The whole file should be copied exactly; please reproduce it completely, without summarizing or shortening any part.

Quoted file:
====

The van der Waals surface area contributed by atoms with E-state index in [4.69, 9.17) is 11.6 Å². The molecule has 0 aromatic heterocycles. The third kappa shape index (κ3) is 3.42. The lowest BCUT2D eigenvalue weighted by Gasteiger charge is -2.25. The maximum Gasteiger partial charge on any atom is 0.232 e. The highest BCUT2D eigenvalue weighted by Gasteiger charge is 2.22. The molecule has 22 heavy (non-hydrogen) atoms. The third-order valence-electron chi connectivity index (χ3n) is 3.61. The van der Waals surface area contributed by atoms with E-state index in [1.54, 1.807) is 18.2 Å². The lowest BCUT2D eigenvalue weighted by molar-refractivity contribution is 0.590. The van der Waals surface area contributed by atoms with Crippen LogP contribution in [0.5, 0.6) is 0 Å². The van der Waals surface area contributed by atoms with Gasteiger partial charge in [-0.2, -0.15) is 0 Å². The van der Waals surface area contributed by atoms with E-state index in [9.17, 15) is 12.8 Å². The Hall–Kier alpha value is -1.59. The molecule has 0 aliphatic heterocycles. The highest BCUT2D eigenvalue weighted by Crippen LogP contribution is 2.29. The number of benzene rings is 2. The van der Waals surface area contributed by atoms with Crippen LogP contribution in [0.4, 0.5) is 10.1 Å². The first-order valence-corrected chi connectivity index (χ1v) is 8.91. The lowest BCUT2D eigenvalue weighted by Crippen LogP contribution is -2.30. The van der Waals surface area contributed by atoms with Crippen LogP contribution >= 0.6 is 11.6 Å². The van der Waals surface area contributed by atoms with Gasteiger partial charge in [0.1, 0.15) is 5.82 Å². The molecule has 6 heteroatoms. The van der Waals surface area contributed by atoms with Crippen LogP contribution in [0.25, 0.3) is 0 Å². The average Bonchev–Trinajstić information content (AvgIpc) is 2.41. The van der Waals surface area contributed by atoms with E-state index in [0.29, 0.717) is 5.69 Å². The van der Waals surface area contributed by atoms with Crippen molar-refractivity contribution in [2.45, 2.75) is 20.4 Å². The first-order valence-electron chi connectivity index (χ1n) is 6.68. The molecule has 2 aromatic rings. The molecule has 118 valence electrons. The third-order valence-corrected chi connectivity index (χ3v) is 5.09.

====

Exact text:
The van der Waals surface area contributed by atoms with E-state index in [4.69, 9.17) is 11.6 Å². The molecule has 0 aromatic heterocycles. The third kappa shape index (κ3) is 3.42. The lowest BCUT2D eigenvalue weighted by Gasteiger charge is -2.25. The maximum Gasteiger partial charge on any atom is 0.232 e. The highest BCUT2D eigenvalue weighted by Gasteiger charge is 2.22. The molecule has 22 heavy (non-hydrogen) atoms. The third-order valence-electron chi connectivity index (χ3n) is 3.61. The van der Waals surface area contributed by atoms with E-state index in [1.54, 1.807) is 18.2 Å². The lowest BCUT2D eigenvalue weighted by molar-refractivity contribution is 0.590. The van der Waals surface area contributed by atoms with Crippen LogP contribution in [0.5, 0.6) is 0 Å². The van der Waals surface area contributed by atoms with Gasteiger partial charge in [-0.2, -0.15) is 0 Å². The van der Waals surface area contributed by atoms with E-state index in [9.17, 15) is 12.8 Å². The Hall–Kier alpha value is -1.59. The molecule has 0 aliphatic heterocycles. The highest BCUT2D eigenvalue weighted by Crippen LogP contribution is 2.29. The number of benzene rings is 2. The van der Waals surface area contributed by atoms with Crippen LogP contribution in [0.4, 0.5) is 10.1 Å². The first-order valence-corrected chi connectivity index (χ1v) is 8.91. The lowest BCUT2D eigenvalue weighted by Crippen LogP contribution is -2.30. The van der Waals surface area contributed by atoms with Crippen LogP contribution >= 0.6 is 11.6 Å². The van der Waals surface area contributed by atoms with Gasteiger partial charge in [0.1, 0.15) is 5.82 Å². The molecule has 6 heteroatoms. The van der Waals surface area contributed by atoms with Crippen LogP contribution in [0.25, 0.3) is 0 Å². The average Bonchev–Trinajstić information content (AvgIpc) is 2.41. The van der Waals surface area contributed by atoms with E-state index in [0.29, 0.717) is 5.69 Å². The van der Waals surface area contributed by atoms with Crippen molar-refractivity contribution in [2.45, 2.75) is 20.4 Å². The first-order valence-electron chi connectivity index (χ1n) is 6.68. The molecule has 2 aromatic rings. The molecule has 118 valence electrons. The third-order valence-corrected chi connectivity index (χ3v) is 5.09.